Richard Linklater’s adaptation of Where’d You Go, Bernadette drops the epistolary technique of Maria Semple’s book in favor of a more straightforward movie narrative, but this is still a muddled puzzle of incongruous pieces that don’t fit together.
As Bernadette, Cate Blanchett is hyper-competent, precise, and a bit bloodless. A brilliant architect whose creativity was stemmed early in her career, Bernadette is now dedicated to raising her daughter Bee (Emma Branch), tinkering with the crumbling mansion she inhabits with her workaholic tech-bro husband Elgie (Billy Crudup), and irritating her uptight neighbor Audrey (Kristen Wiig, speaking of “where’d you go…”).
Her main problem seems to be that she’s so rich that she doesn’t need to work, so it’s a bit tough to muster much sympathy for distracted, dysfunctional Bernadette.
Sympathy isn't the point of this story, to be sure, but Linklater’s laid-back, generous style—ordinarily such a balm—doesn’t do Bernadette any favors. He injects no bite into Semple's social satire and no suspense into the movie's third-act mystery of Bernadette’s disappearance.
Instead, Linklater wields a gentle, wise understanding of the characters and asks us to forgive their flaws—but that’s a tough task, seeing as how they’re all phenomenally wealthy, self-centered geniuses who saunter through an unreal world of privilege and ennui, spouting perfectly grammatical lines that sound plucked straight out of the novel.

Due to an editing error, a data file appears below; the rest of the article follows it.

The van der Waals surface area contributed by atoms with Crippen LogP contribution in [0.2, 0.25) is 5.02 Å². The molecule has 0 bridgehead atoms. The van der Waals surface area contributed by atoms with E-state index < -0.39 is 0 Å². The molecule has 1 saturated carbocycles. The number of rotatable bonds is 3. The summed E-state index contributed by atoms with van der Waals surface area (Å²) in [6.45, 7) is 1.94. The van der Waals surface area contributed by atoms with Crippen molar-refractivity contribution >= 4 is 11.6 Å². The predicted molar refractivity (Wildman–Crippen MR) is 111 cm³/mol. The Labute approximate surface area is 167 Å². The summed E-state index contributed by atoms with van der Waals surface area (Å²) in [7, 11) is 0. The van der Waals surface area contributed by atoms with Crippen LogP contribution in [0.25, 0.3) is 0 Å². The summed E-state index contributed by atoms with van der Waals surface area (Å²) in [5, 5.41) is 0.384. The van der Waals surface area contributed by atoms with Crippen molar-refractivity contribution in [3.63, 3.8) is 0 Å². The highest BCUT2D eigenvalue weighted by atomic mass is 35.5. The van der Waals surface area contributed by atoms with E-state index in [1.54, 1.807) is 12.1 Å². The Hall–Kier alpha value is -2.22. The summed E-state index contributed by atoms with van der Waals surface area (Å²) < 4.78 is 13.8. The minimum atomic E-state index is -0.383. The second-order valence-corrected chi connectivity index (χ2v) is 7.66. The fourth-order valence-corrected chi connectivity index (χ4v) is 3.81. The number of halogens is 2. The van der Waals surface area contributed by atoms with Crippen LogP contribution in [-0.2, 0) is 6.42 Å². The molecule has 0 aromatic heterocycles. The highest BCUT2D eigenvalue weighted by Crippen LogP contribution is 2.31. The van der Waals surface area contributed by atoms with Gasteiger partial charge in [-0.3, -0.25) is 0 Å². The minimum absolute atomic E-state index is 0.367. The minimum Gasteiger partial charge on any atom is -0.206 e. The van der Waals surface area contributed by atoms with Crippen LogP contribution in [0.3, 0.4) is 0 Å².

There are some good moments. A particularly nasty argument between Bernadette and Audrey becomes the movie’s fiery centerpiece, and the loving, meditative way Linklater films Bernadette’s trip to Antarctica (actually shot in Greenland) hints that he’s probably got a great ecological movie in him. But Bernadette still feels shapeless and flat, with soft-toothed jokes and head-scratching plot developments. Ultimately, Linklater’s kindness shows through—but the last thing a person like Bernadette needs is for someone to be nice to her.